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Figure 4. COX expression and mtDNA sequencing of COX-positive and deficient hepatocytes. (A): Immunohistochemistry of morphologically normal liver tissue illustrating a COX-deficient patch abutting a PT; inset shows higher magnification of a small interlobular bile duct with some cells also being COX-deficient (*) (objective magnification, ×4). (B, C): Two-color histochemical staining revealing a COX-deficient (blue) patch extending from the PT (indicated by white arrows pointing to the cuffs of pale connective tissue that characteristically support portal areas but do not surround HVs) to the HV in normal human liver before (B) and (C) after laser capture microdissection (objective magnification, ×10). mtDNA sequencing showed that all COX-negative cells (blue) contain an G>A transversion at position 2,585 (16S ribosomal RNA region) (D): All COX-positive (brown) cells were wild-type for this position (E), thus, demonstrating clonal expansion of a population of cells from a common progenitor seemingly arising from the portal area. Abbreviations: COX, cytochrome c oxidase; HV, hepatic vein; PT, portal tract.

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Figure 5a shows a clonal population of human exocrine acinar cells that appears to be derived from the pancreatic duct or from an area adjacent to it. The cells in the duct have the same 4098A>G mutation as those in the neighboring patch of exocrine tissue, strongly indicating that they are of the same clonal origin. Patches of COX-negative cells could often be found located adjacent to interlobular ducts (Fig. 5B), and close inspection of the negative patch of acini strongly indicates that the acinar cells, as expected, have a separate cellular ancestry distinct from that of stellate cells, which here are COX-positive (Fig. 5C). Individual acini appeared to be clonally derived, because acini composed of both COX-positive and -deficient cells were never seen (Fig. 5C), but lobules were always a mixture of COX-positive and -negative acini, possibly indicating a polyclonal origin of lobules.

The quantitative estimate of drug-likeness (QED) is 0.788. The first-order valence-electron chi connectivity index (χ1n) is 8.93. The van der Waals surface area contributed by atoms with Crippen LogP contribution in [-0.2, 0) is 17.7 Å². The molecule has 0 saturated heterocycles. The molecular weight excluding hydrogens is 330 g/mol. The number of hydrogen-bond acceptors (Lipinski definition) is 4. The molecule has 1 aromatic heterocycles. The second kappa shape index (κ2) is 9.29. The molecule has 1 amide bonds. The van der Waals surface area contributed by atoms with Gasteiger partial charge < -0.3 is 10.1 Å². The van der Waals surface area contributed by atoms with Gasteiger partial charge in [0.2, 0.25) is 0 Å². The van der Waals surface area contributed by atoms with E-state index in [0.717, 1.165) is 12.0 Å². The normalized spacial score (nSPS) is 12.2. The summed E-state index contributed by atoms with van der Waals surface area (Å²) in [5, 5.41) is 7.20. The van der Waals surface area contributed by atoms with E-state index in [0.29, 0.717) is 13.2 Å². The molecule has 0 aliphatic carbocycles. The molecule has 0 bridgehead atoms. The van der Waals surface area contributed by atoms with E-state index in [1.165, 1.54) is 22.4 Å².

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Figure 5. Cytochrome c oxidase (COX) expression and mtDNA sequencing of COX-positive and deficient pancreatic ductal and acinar epithelial cells. Post-laser capture COX/succinate dehydrogenase histochemical stained section of normal human pancreas (A). PCR and sequencing reveal the COX-deficient cells in the acinar patch (i) share the same clonal mtDNA mutation (4098A>G transversion) as the COX-deficient ductal cells (ii, iii), whereas the surrounding COX-positive tissue (iv) remains wild type. Note the lack of staining in the interlobular connective tissue separating the lobules of exocrine tissue from the duct. (B): Patch of exocrine cells lacking COX immunoreactivity. All exocrine cells within a single acinus were either totally COX-positive or totally COX-negative, there were no mixed acini, suggesting each acinus is clonal. The high-power magnification of (B) shows that within the COX-deficient patch (C), all the stellate cells were COX-positive (arrows) strongly indicative of a separate cell ancestry. Abbreviation: Ex, exocrine pancreas.

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Origins of a Skin Tumor

Maintenance of the epidermal layer is achieved through a highly complex and orchestrated process, possibly involving distinct stem cell compartments in the hair follicle, interfollicular epidermis (IFE), and sebaceous glands [18]. The common tumors that arise in the skin are the basal cell carcinomas (BCCs) and squamous cell carcinomas (SCCs), which show differences in differentiation pattern, arguably reflecting the stem cell pool from which they originate. Because of their resemblance to IFE, SCCs are thought by some to originate from the IFE stem cell pool. However, it has also been argued that they arise from the pilosebaceous follicle. BCCs are the most common skin tumors in humans; they can be invasive but do not metastasize.